Among other technologies, UV technology is developed and used at Fraunhofer IGB to inactivate viruses, bacteria and spores on a wide range of surfaces in the food, pharmaceutical and medical technology sectors.
UV technologies have the advantage of being dry and free of harmful gases and their degradation products. There is also no temperature stress.
The use of mercury vapor lamps is quite common. These lamps can be used for many purposes with their spectrum mainly in the range of 254 nm. But UV is not all the same: organisms often have different "sensitivity windows" in which they react differently to radiation. This is based on photochemical processes which can damage, for example, RNA or DNA, but also the membrane of bacteria or the viral envelope. The viral envelope not only protects the RNA but also enables it to penetrate host cells in the first place.
Selection of the wavelengths that specifically inactivate the organisms
Living organisms such as bacteria, algae and fungi can (to a limited extent) counteract UV radiation by active repair measures. Bacterial and fungal spores as well as viruses have practically no active repair mechanisms, but they can protect themselves to a certain extent by UV-blocking substances or radical scavengers.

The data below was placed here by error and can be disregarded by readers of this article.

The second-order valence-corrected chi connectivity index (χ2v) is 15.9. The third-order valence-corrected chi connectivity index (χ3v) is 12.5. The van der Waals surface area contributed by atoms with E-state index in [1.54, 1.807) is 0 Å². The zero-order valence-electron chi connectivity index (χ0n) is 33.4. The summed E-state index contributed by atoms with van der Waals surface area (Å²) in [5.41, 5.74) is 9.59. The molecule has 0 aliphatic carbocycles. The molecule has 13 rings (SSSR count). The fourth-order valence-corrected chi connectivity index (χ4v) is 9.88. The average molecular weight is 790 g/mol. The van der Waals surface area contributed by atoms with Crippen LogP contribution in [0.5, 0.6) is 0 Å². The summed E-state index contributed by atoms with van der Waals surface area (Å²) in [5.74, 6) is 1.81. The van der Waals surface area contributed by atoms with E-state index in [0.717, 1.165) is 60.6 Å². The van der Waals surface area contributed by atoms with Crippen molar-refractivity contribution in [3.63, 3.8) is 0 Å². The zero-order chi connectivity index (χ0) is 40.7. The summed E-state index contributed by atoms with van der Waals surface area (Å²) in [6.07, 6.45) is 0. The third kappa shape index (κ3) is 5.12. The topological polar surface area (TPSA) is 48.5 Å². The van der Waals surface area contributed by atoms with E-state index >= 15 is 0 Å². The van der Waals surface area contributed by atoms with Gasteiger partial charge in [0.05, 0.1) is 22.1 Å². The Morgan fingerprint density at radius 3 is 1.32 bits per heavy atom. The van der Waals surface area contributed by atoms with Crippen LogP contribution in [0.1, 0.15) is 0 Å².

But if the UV wavelength is specifically selected, weak points of the contamination can be specifically "addressed" – for example, by irradiating with high intensity at a wavelength at which no UV-blocking effect is present or by causing damage for which repair mechanisms are not effective. Sometimes, there are some orders of magnitude between the inativation results achieved with unsuitable and appropriate UV irradiation.
Removal of pyrogens
We also use UV lamps to remove residues of killed microorganisms from surfaces. These are the so-called pyrogens: they are dangerous because they can trigger life-threatening sepsis – even though they "only" consist of dead membrane residues.